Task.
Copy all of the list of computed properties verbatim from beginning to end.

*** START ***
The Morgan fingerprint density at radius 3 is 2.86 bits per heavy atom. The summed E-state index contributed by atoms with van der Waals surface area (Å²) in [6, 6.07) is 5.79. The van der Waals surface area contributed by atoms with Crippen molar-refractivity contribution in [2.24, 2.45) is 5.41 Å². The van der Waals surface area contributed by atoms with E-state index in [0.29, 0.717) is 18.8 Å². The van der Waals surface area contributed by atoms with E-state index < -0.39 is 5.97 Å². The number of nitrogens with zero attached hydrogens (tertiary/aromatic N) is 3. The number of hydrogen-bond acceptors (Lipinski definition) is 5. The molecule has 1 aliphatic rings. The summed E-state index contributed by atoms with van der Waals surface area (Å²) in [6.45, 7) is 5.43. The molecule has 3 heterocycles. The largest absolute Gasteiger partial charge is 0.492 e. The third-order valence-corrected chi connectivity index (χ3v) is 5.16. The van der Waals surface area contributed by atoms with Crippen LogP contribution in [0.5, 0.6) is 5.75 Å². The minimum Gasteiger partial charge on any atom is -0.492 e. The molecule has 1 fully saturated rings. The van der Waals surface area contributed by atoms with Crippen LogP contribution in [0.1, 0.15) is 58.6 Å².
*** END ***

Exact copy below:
The Morgan fingerprint density at radius 3 is 2.86 bits per heavy atom. The summed E-state index contributed by atoms with van der Waals surface area (Å²) in [6, 6.07) is 5.79. The van der Waals surface area contributed by atoms with Crippen molar-refractivity contribution in [2.24, 2.45) is 5.41 Å². The van der Waals surface area contributed by atoms with E-state index in [0.29, 0.717) is 18.8 Å². The van der Waals surface area contributed by atoms with E-state index < -0.39 is 5.97 Å². The number of nitrogens with zero attached hydrogens (tertiary/aromatic N) is 3. The number of hydrogen-bond acceptors (Lipinski definition) is 5. The molecule has 1 aliphatic rings. The summed E-state index contributed by atoms with van der Waals surface area (Å²) in [6.45, 7) is 5.43. The molecule has 3 heterocycles. The largest absolute Gasteiger partial charge is 0.492 e. The third-order valence-corrected chi connectivity index (χ3v) is 5.16. The van der Waals surface area contributed by atoms with Crippen LogP contribution in [0.5, 0.6) is 5.75 Å². The minimum Gasteiger partial charge on any atom is -0.492 e. The molecule has 1 fully saturated rings. The van der Waals surface area contributed by atoms with Crippen LogP contribution in [0.1, 0.15) is 58.6 Å².